Finally I heard the sounds of horns not too much further up the trail. I thought for sure it was the aid station. I smiled when I saw it was Jordan and Sean, they said the aid station was just around the corner. Stephan Sabo and other people were at the first aid station, I ate half a banana, grabbed some gels and was on my way.
The first 10 miles (up til aid station two) I regretted wearing road shoes. The first fire road section was very unmaintained and was basically a trail. There were big rocks cemented in the road that I had to leap over, large puddles (ponds, basically) that the surrounding mud slid me into, and the terrain was wet and not compact.
I was confused at the second aid station when I saw Stephan again. "Have I been here before?" I asked him. "It didn’t feel like a loop." He laughed and said, "no, we’re just the same people." I refilled my stack of gels in the pocket of my shorts and headed off. Luckily the fire road sections from here on out were maintained and fast and I un-regretted my decision to wear road shoes.
I felt myself slowing down, I felt myself walking more—much more. I pushed myself to hiking as fast as I could every time I did walk, and running anything that was flat or downhill to make up time. I turned a corner and saw my parents at the top of a hill. THANK GOD. I needed them. I didn’t know when I needed but I knew I needed everything! They must have gone to a convience store along the way because they had an unopened, cold cherry powerade that I all of the sudden had the biggest craving for. I chugged it and went off into the trails.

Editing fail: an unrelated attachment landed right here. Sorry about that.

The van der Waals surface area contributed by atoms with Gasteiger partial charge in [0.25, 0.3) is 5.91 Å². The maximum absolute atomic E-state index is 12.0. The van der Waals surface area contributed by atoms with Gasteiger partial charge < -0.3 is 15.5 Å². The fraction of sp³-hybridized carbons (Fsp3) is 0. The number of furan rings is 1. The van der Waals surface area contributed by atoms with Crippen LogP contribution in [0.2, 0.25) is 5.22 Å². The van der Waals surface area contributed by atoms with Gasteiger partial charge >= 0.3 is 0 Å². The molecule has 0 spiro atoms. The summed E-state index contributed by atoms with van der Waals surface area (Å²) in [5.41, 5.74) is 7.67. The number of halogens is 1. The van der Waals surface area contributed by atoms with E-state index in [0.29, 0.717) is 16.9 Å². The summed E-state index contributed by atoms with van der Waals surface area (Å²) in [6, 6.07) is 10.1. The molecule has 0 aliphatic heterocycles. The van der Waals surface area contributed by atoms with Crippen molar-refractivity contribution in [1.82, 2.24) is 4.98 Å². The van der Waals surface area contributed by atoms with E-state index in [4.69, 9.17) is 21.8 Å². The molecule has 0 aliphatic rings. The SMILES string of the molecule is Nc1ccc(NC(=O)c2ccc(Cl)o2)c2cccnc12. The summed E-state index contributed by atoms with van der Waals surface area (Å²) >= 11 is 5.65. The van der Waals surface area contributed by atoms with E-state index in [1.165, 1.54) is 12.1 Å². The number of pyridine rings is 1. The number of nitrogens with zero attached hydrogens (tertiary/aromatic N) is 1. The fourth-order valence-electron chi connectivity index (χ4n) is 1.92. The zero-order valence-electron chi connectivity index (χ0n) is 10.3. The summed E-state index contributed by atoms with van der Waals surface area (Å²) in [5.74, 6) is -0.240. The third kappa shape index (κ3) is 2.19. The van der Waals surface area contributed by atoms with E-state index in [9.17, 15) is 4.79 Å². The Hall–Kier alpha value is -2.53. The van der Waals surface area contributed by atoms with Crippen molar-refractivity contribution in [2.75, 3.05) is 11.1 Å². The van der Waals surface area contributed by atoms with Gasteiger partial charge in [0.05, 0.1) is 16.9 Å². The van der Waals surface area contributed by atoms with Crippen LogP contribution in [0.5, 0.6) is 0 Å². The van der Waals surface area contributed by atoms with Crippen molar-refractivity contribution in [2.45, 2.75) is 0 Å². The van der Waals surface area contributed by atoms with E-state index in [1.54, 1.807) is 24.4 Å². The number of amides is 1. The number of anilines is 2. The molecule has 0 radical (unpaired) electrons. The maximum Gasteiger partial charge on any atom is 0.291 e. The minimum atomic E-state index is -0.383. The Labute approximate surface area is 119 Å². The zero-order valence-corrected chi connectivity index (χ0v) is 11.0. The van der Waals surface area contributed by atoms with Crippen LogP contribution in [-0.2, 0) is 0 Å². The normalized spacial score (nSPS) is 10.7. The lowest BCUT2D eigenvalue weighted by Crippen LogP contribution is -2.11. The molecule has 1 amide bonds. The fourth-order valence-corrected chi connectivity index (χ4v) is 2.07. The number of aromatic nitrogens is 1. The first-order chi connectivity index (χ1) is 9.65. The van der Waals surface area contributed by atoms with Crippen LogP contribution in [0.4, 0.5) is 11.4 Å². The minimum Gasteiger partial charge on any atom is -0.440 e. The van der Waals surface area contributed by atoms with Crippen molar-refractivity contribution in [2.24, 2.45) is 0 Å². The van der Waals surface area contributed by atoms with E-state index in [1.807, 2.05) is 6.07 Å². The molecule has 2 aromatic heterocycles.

The trail section was tough! But it was good to have some shade in the thick canopy of trees. Slowly I made my way to the last aid station, where I saw Leif and his cute little doggy, Chloe. Jordan was also at this aid station and poured a pitcher of cold water on me as I chugged 4 dixie cups of soda. At this point I had four miles left. I gave my hand-held to Leif along with my gels and took off. I knew I had to go fast before I got hungry or thirsty again and slowed down even more. I felt liberated without that handheld. I was especially happy I didn’t have it during the last mile and a half of technical trails. I kept going and going and pushed myself through the finish line at 6:11.
It was really great to have my dad there, because it was the first ultra that he has been to. I was worried that I looked awful at mile 22 when he saw me and that he would think that ultras were miserable experiences. I found out after the race that apparently I didn’t look that bad and that he really did enjoy being there and was really proud of me.
Shout out to Mike, Trevor, Royce, Josh, Brett, and Rachel for all having great races and representing VT Ultra! It was great to see you all on the course!!
Although it was the hardest race yet, it got me motivated to start training again. Perhaps I’ll take advantage of being in the flatness of Northern VA this summer and use that to train for the Quito Marathon!